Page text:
μCT imaging was performed as previously described.13 Mice underwent μCT scanning at weeks 2, 4, 8, and 12. Microcomputed tomography was performed, using a high-resolution MicroCAT II™ (ImTek, Inc.) small animal imaging system, with previously described settings. Two-dimensional projection images were used to reconstruct tomograms with a commercial software package (Cobra EXXIM; EXXIM Computing Corp.), resulting into a resolution of 80μm. Three-dimensional reconstructions were generated by MicroView software (GE Healthcare). Each mouse was scanned with a CT-phantom, which was used to calibrate each scan. The precise threshold for regenerating calvarial bone was previously determined as equivalent to 510 Houndsfield Units. The rest-defect area was then determined with the Magic Wand Tool in Photoshop (Adobe). Percentage healing was determined by dividing the rest-defect area by the mean of the defect size one day postoperatively. Mann-Whitney test was used for statistical analyses. A p-value<0.05 was considered statistically significant.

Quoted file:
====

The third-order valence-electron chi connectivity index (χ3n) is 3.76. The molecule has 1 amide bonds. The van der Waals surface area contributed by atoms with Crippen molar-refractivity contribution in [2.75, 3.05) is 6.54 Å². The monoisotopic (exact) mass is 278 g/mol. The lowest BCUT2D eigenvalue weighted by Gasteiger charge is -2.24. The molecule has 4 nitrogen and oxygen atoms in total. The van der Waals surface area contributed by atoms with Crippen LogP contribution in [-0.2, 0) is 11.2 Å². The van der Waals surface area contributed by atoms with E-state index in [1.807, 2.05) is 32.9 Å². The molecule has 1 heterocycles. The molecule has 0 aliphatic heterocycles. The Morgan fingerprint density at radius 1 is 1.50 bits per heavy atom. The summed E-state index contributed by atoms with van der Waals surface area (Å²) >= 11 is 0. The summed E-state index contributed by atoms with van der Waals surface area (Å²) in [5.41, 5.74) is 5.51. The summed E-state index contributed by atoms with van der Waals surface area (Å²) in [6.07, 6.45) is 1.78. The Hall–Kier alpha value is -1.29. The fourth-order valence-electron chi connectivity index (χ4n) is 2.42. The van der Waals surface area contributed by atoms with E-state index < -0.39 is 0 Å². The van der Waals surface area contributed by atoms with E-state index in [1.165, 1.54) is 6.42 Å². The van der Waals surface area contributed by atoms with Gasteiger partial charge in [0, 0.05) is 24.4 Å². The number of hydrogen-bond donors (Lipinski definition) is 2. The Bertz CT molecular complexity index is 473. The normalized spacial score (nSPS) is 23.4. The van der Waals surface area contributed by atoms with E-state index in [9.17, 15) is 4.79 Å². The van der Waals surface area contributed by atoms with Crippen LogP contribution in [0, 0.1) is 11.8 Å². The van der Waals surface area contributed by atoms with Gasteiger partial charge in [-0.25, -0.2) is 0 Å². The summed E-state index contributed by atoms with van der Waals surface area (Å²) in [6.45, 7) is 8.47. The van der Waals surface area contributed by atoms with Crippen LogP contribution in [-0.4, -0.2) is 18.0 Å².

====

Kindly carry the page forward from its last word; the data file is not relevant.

Mice were harvested 24h, 48h, 72h, 7 days, 3 weeks, and 12 weeks after surgery and processed for histology. Fixation was performed in 10% neutral buffered formalin overnight, followed by decalcification in 19% ethylenediaminetetraacetic acid. Calvaria were then dehydrated, paraffin embedded, and sectioned at 10μm. For pentachrome staining, standard methods were applied.14 Bone volume (BV) and BV/tissue volume (BV/TV) analysis were performed as follows. Pentachrome-stained sections were photographed at 10× and evaluated with Photoshop (Adobe). For determination of BV, the selection of pentachrome-stained yellow-positive pixels was partially automated with the magic wand tool (tolerance: 60, no contiguous) within the defect area. TV was determined by selecting the entire defect area with the lasso tool. BV pixels were divided by TV pixels and are presented as percentages. Immunohistochemistry was performed as previously described.13 Briefly, sections were rehydrated and treated with Proteinase K (Roche Diagnostics) for 15min. Primary antibodies used were Runx2 (#SC-10758; Santa Cruz Biotechnologies; 1:50) and platelet endothelial cell adhesion molecule 1 (PECAM-1) (#553370; BD-Pharmingen; 1:400). For proliferating cell nuclear antigen (PCNA), immunohistochemistry was performed using a commercially available kit (#93-1143; Invitrogen) according to the manufacturer's instruction. Tartrate resistant acid phosphatase (TRAP) staining was performed with the Leukocyte Acid Phosphatase Kit and Fast Red Violet (both Sigma Aldrich) as previously described.18 All experiments were performed twice on at least three different mice.